- Corporations face challenges in enforcing guidance regarding the usage of personal devices for work matters as employees’ consent is required to gain access to their personal devices.
- Examples of measures deployed to safeguard corporations include inclusion of a “bring your own device” (“BYOD”) clause in the employment contract, pre-approval of the usage of personal devices followed by enforcing the policy by taking disciplinary actions where there is a breach, etc.
Risk Assessment in Practice
- Continuous risk assessment of the organization is required to develop a strategy that suits the organization.
- Risk assessment should not be at the macro level, but reasonably detailed and validated by the business.
- Recent years have seen a rise in ethics culture survey as a tool for risk assessment, which covers topics including data privacy and security.
- Best way to assess risks is to have face-to-face discussions with people within the business.
- Controls, both hard (e.g. evidence of approval) and soft (e.g. tone from the top), should be evaluated.
- Enforcement in the region is still yet to mature, unlike the US, UK and now France, so it really is “watch this space” in terms of how APAC regulators and agencies (i) evaluate Risk Assessments in a compliance programme, and (ii) assess how the Risk Assessment weighs in the penalty determination or settlement discussions.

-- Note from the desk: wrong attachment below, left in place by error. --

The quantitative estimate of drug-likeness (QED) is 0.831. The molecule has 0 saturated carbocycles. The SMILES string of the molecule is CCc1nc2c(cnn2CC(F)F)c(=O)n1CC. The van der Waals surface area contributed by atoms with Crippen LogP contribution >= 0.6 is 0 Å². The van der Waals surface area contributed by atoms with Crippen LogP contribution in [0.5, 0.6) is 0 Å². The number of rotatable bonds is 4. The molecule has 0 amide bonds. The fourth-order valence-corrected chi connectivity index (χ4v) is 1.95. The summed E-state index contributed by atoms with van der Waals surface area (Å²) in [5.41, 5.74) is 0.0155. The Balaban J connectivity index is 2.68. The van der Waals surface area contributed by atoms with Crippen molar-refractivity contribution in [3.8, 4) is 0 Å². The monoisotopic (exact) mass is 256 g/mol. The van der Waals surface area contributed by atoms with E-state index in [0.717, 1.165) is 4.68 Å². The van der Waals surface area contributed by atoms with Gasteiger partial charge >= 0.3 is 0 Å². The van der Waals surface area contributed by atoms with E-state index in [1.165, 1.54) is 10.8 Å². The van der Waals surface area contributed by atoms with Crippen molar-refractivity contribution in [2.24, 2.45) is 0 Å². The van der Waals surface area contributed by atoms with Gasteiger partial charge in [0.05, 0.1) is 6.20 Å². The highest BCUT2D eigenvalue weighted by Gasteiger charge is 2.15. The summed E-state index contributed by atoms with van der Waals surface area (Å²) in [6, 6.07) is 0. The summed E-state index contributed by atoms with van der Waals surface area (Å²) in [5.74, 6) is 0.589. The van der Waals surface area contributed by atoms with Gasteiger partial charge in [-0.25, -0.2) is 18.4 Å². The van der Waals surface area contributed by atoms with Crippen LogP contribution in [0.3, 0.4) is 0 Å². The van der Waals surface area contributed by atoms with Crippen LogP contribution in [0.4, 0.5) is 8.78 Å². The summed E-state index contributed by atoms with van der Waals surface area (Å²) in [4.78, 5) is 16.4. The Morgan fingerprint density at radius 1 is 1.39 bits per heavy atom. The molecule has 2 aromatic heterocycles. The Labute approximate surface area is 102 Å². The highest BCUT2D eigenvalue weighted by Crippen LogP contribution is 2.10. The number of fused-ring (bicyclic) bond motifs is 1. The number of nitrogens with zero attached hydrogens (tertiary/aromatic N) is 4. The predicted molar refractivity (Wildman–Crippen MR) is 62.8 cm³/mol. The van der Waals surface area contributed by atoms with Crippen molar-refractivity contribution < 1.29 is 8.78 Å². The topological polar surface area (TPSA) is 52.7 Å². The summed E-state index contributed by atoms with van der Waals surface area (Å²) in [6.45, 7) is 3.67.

- Second level controls can be used to demonstrate the robustness of the corporation’s compliance programme to the regulators.
- Historically, anti-bribery and corruption matters in Singapore focused on individuals’ prosecution as, philosophically and under Common Law which was similar to the UK prior to the introduction of the UK Bribery Act 2010, it follows the “Directed Mind” approach where the law goes after the people who caused the problems.
- In 2018, Singapore introduced the Deferred Prosecution Agreement (“DPA”) as another way of solving criminal cases which focuses on the corporations instead.
- Voluntary disclosure, cooperation and the ability for corporations to demonstrate that the corporation has an effective compliance programme are key elements in negotiations for a DPA.